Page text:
Sadly, these live-streamed bald eagle eggs likely won’t hatch

Though they’ve captivated the internet since late February, three eagle eggs in a nest in Southern California are unlikely to hatch. Parents Jakie and Shadow continue to take turns keeping the eggs warm, as snow dots their nest overlooking Big Bear Lake in the San Bernardino Mountains. 

“At this point, from the date that the eggs were laid, it’s past the time that Jackie’s eggs have hatched in the past,” biologist and nonprofit Friends of Big Bear Valley executive director Sandy Steers tells PopSci. “It’s not past the time that any eagle eggs have hatched. So there’s still a small window, but it’s diminishing quickly.”

Jackie keeping the three eggs warm on March 17, 2024.
Friends of Big Bear Valley/Big Bear Eagle Nest Cam

According to the US Fish & Wildlife Service, it typically takes eagle eggs about 35 days to hatch. The first egg was laid on January 25, so the earliest the hatching would have been on February 29 and all three eggs should have hatched by now. A three-egg clutch like this is rare for bald eagles and is a first for Jackie. Only about 50 percent of eagle eggs hatch.

[Related: Watch: Three bald eagles could hatch any day now.]

Weather, altitude, and biology

“It could be that the temperatures we had during the incubation period, and when they were laid, were not that good. It could be the amount of oxygen. We’re at a very high altitude, higher than most eagle’s nests, so we have low oxygen levels to begin with,” says Steers. “We also had those big storms. It could also be something biological that just was off when the eggs were created, or during the development process. We just don’t know.”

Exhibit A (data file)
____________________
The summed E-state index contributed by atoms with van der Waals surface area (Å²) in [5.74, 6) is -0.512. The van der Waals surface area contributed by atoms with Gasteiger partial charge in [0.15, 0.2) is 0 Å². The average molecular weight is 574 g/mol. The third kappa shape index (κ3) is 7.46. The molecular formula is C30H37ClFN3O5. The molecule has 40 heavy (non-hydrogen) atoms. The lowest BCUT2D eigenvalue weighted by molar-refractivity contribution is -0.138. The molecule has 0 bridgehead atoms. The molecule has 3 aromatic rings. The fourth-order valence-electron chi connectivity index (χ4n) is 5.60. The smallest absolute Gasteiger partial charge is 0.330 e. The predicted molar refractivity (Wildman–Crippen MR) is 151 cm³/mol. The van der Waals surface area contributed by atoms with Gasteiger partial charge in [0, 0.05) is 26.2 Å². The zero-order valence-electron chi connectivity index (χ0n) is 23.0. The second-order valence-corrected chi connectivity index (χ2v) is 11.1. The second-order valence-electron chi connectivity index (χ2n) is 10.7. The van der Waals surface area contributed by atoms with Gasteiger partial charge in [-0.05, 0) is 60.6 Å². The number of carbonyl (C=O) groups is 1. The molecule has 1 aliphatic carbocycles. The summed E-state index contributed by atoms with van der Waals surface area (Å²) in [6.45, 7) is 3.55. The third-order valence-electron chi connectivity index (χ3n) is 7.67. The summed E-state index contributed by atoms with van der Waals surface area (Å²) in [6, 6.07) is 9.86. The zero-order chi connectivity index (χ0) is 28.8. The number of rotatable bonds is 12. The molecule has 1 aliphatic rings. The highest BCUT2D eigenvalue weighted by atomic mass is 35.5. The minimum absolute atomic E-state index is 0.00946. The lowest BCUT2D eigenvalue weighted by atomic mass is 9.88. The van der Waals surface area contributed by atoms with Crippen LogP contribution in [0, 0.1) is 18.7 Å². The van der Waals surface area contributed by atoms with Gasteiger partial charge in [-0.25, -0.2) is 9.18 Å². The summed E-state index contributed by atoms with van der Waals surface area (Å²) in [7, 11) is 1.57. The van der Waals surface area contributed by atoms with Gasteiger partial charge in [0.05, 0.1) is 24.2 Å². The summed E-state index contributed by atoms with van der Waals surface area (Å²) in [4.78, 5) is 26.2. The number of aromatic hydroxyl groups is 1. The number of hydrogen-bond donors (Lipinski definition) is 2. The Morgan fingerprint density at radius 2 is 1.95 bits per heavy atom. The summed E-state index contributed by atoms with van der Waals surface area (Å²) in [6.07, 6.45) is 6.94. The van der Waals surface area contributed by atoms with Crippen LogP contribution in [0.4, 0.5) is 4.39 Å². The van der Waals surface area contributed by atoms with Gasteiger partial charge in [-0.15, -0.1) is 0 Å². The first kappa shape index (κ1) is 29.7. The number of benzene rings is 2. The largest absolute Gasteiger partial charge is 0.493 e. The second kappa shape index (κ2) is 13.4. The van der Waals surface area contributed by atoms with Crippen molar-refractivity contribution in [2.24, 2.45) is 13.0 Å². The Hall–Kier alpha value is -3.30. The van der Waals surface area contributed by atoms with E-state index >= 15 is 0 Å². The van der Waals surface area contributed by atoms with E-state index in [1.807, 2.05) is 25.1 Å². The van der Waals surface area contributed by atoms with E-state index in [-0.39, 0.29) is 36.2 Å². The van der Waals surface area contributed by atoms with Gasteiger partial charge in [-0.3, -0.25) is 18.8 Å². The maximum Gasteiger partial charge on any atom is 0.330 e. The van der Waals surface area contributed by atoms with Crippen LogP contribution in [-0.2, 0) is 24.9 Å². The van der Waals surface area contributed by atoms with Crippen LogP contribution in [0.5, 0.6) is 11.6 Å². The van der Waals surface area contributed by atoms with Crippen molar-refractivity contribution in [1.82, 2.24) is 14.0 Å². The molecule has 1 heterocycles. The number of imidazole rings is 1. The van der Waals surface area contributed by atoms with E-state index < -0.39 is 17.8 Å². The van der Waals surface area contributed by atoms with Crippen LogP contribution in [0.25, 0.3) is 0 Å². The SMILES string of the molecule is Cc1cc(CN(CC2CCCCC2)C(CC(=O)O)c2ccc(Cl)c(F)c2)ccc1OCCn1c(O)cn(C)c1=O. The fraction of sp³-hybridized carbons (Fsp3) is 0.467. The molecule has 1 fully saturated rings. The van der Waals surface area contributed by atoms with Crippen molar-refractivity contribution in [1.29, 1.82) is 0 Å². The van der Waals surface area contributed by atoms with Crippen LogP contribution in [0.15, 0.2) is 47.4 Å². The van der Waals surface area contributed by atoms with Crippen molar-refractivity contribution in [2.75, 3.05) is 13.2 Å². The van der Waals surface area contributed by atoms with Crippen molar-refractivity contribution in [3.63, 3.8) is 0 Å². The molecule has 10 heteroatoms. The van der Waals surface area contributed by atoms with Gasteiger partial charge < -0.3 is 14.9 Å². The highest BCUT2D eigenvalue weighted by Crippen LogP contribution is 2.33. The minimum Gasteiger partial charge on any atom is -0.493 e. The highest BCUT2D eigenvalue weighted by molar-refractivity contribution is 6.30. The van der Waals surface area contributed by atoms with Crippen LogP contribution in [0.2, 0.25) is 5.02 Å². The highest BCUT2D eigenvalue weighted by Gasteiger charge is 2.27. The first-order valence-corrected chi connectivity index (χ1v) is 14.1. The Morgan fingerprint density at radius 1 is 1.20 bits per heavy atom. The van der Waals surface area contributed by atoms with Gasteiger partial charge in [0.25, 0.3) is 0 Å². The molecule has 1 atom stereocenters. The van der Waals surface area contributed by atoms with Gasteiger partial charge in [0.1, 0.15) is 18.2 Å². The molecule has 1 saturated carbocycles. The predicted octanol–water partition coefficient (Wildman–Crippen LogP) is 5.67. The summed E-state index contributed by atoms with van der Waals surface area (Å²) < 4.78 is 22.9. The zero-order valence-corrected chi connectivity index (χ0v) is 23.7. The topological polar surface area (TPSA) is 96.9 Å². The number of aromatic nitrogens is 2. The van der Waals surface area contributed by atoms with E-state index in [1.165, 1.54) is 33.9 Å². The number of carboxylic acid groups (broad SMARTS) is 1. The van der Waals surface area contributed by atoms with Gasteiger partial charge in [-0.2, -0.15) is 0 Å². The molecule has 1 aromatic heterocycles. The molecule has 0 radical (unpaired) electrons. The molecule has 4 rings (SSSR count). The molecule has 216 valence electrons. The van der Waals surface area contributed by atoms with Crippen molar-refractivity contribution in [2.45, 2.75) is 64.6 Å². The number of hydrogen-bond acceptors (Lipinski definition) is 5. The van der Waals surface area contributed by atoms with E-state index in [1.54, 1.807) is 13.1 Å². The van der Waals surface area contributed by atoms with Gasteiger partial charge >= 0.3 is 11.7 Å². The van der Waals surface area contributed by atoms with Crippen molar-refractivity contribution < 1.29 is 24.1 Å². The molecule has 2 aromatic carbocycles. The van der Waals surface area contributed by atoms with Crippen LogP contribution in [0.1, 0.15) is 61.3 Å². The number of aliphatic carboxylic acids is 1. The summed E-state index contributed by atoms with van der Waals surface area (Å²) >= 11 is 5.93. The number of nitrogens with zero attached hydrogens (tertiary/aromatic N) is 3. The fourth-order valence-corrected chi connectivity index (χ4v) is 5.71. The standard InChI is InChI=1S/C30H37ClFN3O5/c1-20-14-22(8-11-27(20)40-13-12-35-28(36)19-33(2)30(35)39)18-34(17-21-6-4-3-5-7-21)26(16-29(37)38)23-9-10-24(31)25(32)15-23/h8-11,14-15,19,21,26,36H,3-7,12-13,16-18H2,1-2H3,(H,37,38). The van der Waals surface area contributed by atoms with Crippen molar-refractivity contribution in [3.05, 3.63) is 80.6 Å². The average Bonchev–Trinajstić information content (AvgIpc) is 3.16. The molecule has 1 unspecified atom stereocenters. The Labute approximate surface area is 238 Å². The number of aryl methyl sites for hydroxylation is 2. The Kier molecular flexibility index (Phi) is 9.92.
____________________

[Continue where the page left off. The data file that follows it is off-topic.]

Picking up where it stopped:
In previous years, Jackie has left the eggs alone sooner, but this year, Shadow fills in as needed. Jackie and Shadow have had one chick in 2019 and one in 2022, but lost two eggs last year. In the coming days and weeks, they will likely start to spend less time sitting on the eggs. Eventually, the eggs will either be buried into the nest under sticks and twigs or could be taken by a predator like a raven.

Connecting with thousands viewers

The viral livestream of the nest has consistently been clocking in over 20,000 viewers per day, as intense blizzards and fierce winds have spread across the valley. Many viewers have expressed sadness that the eggs will likely not hatch and worry what this means for the pair. According to Steers, this does not tell us much about their future and has given the public some important life lessons from nature.

[Related: Thriving baby California condor is a ray of hope for the unique species.]

“Jackie and Shadow take every day as it comes and they deal with what’s in front of them. I think watching nature and learning from nature as to, it’s okay to have reactions,” says Steers. 

As for the eagle pair, Steers says, “We don’t know that they’re feeling exactly what we’re feeling, but they change their behavior in very distinct ways, based on what’s going on. They’re resilient; they move on.”

The nest cameras will remain on 24/7, so viewers will be able to tune in to see what changes as spring settles into the valley. The nonprofit also keeps a blog with daily updates about the nest. 

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